If someone was to look at Zelda today, the cubical anatomies and pointy extremities would be comical for the newbie gamer. Lucky for them, Link doesn’t go Din’s Fire on everyone who knocks his game. But back 10 years ago, these graphics were top of the line. 3D worlds and seeing distant horizons was hardly imaginable in the Nintendo 64 days. Players jumping back and forth to first person views while witnessing blades of grass dissipate after slashing bushes were details way ahead of their time. Enemies from the original 1987 Zelda reappeared with new looks but similar annoying tendencies (damn Leevers and their twirling). Bosses, with their intriguing text descriptions, had a look and feel that suited the climax of their themed temple. With a game this visually captivating, the player wanted to explore and see as much as they possibly could. Along with unlocking secrets and hidden goods along the way, players just wanted to see and do more…
The musical score was nothing short of breathtaking. The triumphant yet soothing traveling music while riding on Epona’s back in Hyrule field, the monotonous chants in the Fire Temple, and Ganandorf’s organ while ascending the final castle’s staircase - all sounds large and small contributed to realistic affects that made the game a musical work of art. Link’s voice from charging up a sword spin to falling off a waterfall varied in every situation, not to mention the return of the original score from 1987’s The Legend of Zelda. The ocarina Link played had an array of songs which, when played, either warped you halfway across the map or simply made it rain (the Temple of Time theme ruled!). Instead of half-assing old sounds and music, the creators pushed the limits and added a variety of harmonies to create a musical world inside the platform.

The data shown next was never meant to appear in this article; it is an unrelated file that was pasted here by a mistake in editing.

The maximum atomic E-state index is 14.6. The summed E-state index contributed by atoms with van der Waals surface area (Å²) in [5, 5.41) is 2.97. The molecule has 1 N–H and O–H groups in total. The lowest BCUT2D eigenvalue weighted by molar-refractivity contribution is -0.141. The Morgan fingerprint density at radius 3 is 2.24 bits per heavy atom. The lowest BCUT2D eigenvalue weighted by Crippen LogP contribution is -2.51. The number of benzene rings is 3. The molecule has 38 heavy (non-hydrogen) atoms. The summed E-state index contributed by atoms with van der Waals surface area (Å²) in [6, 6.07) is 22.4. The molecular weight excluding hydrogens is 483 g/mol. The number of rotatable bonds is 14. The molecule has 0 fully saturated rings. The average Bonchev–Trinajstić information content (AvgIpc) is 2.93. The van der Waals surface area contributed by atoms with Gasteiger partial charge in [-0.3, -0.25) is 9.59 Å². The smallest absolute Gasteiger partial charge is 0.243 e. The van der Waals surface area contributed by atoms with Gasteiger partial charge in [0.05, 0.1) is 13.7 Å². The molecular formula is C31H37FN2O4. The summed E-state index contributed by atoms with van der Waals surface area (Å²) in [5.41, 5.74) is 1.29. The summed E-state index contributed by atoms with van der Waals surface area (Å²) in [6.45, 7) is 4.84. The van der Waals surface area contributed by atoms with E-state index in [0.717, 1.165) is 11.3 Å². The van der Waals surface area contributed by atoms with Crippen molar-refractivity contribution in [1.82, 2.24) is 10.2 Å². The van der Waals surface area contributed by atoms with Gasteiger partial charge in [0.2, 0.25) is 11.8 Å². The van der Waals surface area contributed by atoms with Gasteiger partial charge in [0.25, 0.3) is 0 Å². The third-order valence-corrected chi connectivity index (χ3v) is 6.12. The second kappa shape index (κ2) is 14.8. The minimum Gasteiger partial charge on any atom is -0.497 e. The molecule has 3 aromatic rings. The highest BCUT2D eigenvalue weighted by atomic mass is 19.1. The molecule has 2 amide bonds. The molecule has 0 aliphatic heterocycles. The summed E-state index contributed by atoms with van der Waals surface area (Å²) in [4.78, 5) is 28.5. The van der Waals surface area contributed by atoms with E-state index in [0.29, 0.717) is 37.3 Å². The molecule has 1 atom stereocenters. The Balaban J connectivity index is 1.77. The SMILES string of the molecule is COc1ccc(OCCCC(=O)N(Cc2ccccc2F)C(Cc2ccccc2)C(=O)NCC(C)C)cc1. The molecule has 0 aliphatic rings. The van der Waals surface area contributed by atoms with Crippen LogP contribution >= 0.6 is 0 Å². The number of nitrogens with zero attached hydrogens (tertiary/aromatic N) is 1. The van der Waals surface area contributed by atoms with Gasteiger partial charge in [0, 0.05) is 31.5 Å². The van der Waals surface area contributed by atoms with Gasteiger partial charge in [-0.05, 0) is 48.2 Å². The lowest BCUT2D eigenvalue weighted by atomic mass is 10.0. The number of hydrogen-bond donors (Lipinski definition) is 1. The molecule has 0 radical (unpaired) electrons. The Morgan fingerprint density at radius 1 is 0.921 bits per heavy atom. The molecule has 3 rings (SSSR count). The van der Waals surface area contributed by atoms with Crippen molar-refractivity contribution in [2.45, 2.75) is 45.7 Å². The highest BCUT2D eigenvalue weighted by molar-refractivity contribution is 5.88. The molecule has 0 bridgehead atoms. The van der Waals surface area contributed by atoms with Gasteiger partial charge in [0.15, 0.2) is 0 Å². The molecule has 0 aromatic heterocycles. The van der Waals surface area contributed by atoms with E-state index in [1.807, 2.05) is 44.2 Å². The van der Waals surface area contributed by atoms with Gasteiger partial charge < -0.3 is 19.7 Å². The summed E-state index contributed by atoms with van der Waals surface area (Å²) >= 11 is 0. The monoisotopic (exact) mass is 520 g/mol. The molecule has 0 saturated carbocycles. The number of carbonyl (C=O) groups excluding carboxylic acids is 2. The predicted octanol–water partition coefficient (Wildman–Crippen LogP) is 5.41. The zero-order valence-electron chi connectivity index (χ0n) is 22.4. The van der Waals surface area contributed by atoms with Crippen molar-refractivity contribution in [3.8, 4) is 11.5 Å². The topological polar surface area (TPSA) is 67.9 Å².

Main storylines are the focus of the game, and rightfully so. But having players want to come back for extras is always the tricky part. In Ocarina of Time, the hours accumulated from trying to catch a Hylian Loach in the fishing hole, archery practice on horseback, and finding all those damn golden skulltulas was delightfully frustrating! But like the main quest, every side quest or mini game, controls were quick and simple. Players wanted to obtain as much as they possibly could for bragging rights, but more importantly, for maxing out
So after countless awards, perfect scores, and record sales, I could go on and on. We all know the game, the story, and the milestone. It’s difficult for me to write about something that has been done hundreds of times since Ocarina’s release, but I feel like I need to say my share. Maybe this brought back some memories, and you’re not going to stop thinking about it. You’re probably going to whip out that dusty old 64 and start a new game for the 137th time! Like the original Super Mario Brothers transformed video games into a powerhouse industry, The Legend of Zelda: Ocarina of Time set a new standard for what it takes to create a masterpiece of storytelling and visual scope.